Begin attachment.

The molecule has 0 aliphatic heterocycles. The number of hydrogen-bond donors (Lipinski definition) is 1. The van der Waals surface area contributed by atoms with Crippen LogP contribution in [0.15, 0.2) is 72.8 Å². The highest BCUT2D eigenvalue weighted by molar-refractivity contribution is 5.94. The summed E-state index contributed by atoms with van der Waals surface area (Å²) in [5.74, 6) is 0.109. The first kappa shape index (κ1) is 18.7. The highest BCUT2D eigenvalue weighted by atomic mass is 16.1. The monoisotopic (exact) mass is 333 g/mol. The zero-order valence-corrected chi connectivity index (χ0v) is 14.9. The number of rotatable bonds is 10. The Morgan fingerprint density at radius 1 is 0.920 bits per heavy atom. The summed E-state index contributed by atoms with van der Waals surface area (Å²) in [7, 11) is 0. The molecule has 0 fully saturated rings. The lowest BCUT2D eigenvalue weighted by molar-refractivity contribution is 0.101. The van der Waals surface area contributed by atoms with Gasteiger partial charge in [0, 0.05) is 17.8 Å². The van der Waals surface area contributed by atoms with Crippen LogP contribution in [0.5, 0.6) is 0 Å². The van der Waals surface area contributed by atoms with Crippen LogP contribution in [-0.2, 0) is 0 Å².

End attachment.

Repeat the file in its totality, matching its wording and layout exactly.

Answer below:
The molecule has 0 aliphatic heterocycles. The number of hydrogen-bond donors (Lipinski definition) is 1. The van der Waals surface area contributed by atoms with Crippen LogP contribution in [0.15, 0.2) is 72.8 Å². The highest BCUT2D eigenvalue weighted by molar-refractivity contribution is 5.94. The summed E-state index contributed by atoms with van der Waals surface area (Å²) in [5.74, 6) is 0.109. The first kappa shape index (κ1) is 18.7. The highest BCUT2D eigenvalue weighted by atomic mass is 16.1. The monoisotopic (exact) mass is 333 g/mol. The zero-order valence-corrected chi connectivity index (χ0v) is 14.9. The number of rotatable bonds is 10. The Morgan fingerprint density at radius 1 is 0.920 bits per heavy atom. The summed E-state index contributed by atoms with van der Waals surface area (Å²) in [7, 11) is 0. The molecule has 0 fully saturated rings. The lowest BCUT2D eigenvalue weighted by molar-refractivity contribution is 0.101. The van der Waals surface area contributed by atoms with Gasteiger partial charge in [0, 0.05) is 17.8 Å². The van der Waals surface area contributed by atoms with Crippen LogP contribution in [0.5, 0.6) is 0 Å². The van der Waals surface area contributed by atoms with Crippen LogP contribution in [-0.2, 0) is 0 Å².